Consider this scenario. Paul’s daily commute involves a drive to the station. On
average this takes him 25 minutes, but on a good day he can do the journey in 15.
Often Paul is sensible and he leaves himself enough time. But let’s imagine a day
when he errs on the side of optimism as he sometimes does, and imagines that
he will be able to get there in the quickest possible time. And then, halfway to
the station, Paul finds himself stuck in heavy traffic.
How does Paul behave when this happens? Ahead of him there is a line of traffic,
backed up from some traffic lights. It is crawling forward, maddeningly slowly.
Then the person in front of Paul fails to notice that the car in front of them has
moved forward and is slow to move off. Paul is suddenly furious. He leans on the
horn. He shouts abuse at the driver in front. He pounds his own steering wheel in
But what is the actual cause of Paul’s anger? The simplest answer to this is that
the driver who hasn’t moved is making Paul angry. But is that really the cause?
The driver has delayed him by a few seconds. He hasn’t really affected the time
when Paul is going to arrive at the station.
So is it more accurate to say that the clogged traffic is the trigger for Paul’s rage?
Yes, perhaps. But the traffic is something that is to be expected. Heavy traffic in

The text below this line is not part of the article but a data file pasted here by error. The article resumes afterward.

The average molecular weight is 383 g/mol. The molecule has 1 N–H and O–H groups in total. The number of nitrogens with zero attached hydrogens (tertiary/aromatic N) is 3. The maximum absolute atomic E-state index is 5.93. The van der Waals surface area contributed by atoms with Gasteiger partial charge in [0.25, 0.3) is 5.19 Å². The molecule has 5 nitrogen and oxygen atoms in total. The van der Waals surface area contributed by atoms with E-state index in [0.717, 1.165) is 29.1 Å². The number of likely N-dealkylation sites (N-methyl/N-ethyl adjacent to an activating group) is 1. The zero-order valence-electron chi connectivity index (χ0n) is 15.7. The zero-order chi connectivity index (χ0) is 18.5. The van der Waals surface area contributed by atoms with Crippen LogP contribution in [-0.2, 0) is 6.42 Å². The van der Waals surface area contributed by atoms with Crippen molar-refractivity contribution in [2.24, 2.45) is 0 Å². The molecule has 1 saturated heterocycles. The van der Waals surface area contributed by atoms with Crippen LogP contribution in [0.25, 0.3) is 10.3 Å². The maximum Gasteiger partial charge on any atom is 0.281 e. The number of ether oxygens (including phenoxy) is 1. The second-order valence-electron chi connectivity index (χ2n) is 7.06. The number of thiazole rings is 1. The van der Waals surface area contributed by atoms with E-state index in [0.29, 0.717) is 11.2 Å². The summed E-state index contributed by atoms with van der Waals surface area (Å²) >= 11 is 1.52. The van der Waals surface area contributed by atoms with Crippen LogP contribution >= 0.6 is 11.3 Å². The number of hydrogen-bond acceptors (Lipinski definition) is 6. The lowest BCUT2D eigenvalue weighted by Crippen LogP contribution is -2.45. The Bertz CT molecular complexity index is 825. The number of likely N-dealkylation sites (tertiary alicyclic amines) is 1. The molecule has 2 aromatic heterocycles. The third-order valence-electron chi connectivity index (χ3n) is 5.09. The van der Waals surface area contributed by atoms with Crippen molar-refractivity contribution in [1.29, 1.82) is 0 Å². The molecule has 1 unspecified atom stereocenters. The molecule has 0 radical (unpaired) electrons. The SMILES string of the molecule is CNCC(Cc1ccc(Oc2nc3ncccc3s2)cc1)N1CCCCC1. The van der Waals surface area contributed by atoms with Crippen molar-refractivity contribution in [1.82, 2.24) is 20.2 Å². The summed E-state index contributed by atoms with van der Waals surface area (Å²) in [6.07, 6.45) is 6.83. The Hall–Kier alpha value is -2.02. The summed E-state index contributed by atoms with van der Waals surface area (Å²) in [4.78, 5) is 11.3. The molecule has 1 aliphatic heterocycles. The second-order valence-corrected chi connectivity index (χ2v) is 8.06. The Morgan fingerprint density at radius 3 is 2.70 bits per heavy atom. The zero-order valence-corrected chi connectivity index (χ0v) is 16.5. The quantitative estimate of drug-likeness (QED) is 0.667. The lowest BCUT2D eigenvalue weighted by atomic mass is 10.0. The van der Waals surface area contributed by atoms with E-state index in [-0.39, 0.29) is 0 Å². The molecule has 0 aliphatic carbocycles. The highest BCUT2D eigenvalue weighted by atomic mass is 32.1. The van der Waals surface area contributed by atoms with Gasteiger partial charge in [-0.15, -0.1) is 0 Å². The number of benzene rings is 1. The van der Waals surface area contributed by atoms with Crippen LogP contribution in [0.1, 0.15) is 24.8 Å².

urban areas isn’t a once in a blue moon thing. It is a common feature of modern
British life. Why is Paul angered by something that is actually a normal and
The truest answer to what is making Paul angry, I would argue, is that he is
angry with himself. Somewhere in his mind Paul knows that he was naïve, stupid
even, to assume that the journey to the station would be an easy one. Sure it can
be a quick drive sometimes. But there are enough occasions when it isn’t, to
make it sensible to build a bit of extra driving time into your plans. Paul didn’t do
that and he feels furious with himself for his own short-sightedness.
Being angry with ourselves is one of most common, and most potent, causes of
anger. For many of us there is something uniquely difficult about feeling that we
have messed up. For some people it involves a powerful feeling of shame. For
some it feels almost is if someone is actually telling them that they were foolish
or inadequate in some way.
Usually this kind of self-criticism has profound roots. Many of us carry around
deeply rooted, highly self-critical, beliefs about ourselves – the ‘I’m rubbish’, ‘I’m
useless’ way of thinking. Sometimes we are only dimly that these beliefs are
actually there. But when they are, making mistakes about something like your
journey time to the station will hit you with a nasty stab of self-loathing. In
short, when looking at your anger dig deep into how you think about yourself.
Self-criticism is the foundation stone of a lot of angry feelings.